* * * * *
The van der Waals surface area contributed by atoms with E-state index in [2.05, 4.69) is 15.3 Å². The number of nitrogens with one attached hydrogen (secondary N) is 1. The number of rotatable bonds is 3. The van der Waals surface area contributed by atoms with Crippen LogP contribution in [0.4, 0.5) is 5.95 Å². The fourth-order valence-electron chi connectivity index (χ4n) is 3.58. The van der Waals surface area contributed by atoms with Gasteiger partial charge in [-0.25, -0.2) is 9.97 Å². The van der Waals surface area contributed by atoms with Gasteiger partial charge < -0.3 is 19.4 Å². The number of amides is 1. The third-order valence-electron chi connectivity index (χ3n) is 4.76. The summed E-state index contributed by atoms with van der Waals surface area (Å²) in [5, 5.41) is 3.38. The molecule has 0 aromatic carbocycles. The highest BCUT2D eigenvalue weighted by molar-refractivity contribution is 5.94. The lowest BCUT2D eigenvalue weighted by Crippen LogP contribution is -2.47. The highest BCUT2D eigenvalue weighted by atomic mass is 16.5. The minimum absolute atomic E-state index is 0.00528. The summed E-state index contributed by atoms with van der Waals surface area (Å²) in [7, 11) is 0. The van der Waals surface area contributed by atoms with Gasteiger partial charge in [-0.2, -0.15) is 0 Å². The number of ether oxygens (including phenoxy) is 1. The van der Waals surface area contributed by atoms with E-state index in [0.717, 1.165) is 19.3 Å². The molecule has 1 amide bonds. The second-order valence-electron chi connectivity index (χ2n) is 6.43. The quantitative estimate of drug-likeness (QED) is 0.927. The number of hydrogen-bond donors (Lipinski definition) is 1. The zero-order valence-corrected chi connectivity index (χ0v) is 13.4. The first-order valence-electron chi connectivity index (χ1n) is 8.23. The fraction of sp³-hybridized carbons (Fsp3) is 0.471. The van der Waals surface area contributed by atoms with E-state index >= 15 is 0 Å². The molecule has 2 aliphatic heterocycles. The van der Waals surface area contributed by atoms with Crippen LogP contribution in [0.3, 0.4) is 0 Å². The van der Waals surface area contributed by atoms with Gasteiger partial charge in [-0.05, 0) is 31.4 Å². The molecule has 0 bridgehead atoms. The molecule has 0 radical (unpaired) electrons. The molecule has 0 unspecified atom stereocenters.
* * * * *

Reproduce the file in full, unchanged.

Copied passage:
The van der Waals surface area contributed by atoms with E-state index in [2.05, 4.69) is 15.3 Å². The number of nitrogens with one attached hydrogen (secondary N) is 1. The number of rotatable bonds is 3. The van der Waals surface area contributed by atoms with Crippen LogP contribution in [0.4, 0.5) is 5.95 Å². The fourth-order valence-electron chi connectivity index (χ4n) is 3.58. The van der Waals surface area contributed by atoms with Gasteiger partial charge in [-0.25, -0.2) is 9.97 Å². The van der Waals surface area contributed by atoms with Gasteiger partial charge < -0.3 is 19.4 Å². The number of amides is 1. The third-order valence-electron chi connectivity index (χ3n) is 4.76. The summed E-state index contributed by atoms with van der Waals surface area (Å²) in [5, 5.41) is 3.38. The molecule has 0 aromatic carbocycles. The highest BCUT2D eigenvalue weighted by molar-refractivity contribution is 5.94. The lowest BCUT2D eigenvalue weighted by Crippen LogP contribution is -2.47. The highest BCUT2D eigenvalue weighted by atomic mass is 16.5. The minimum absolute atomic E-state index is 0.00528. The summed E-state index contributed by atoms with van der Waals surface area (Å²) in [7, 11) is 0. The van der Waals surface area contributed by atoms with Gasteiger partial charge in [-0.2, -0.15) is 0 Å². The number of ether oxygens (including phenoxy) is 1. The van der Waals surface area contributed by atoms with E-state index in [0.717, 1.165) is 19.3 Å². The molecule has 1 amide bonds. The second-order valence-electron chi connectivity index (χ2n) is 6.43. The quantitative estimate of drug-likeness (QED) is 0.927. The number of hydrogen-bond donors (Lipinski definition) is 1. The zero-order valence-corrected chi connectivity index (χ0v) is 13.4. The first-order valence-electron chi connectivity index (χ1n) is 8.23. The fraction of sp³-hybridized carbons (Fsp3) is 0.471. The van der Waals surface area contributed by atoms with E-state index >= 15 is 0 Å². The molecule has 2 aliphatic heterocycles. The van der Waals surface area contributed by atoms with Crippen LogP contribution in [0.3, 0.4) is 0 Å². The van der Waals surface area contributed by atoms with Gasteiger partial charge in [-0.05, 0) is 31.4 Å². The molecule has 0 bridgehead atoms. The molecule has 0 radical (unpaired) electrons. The molecule has 0 unspecified atom stereocenters.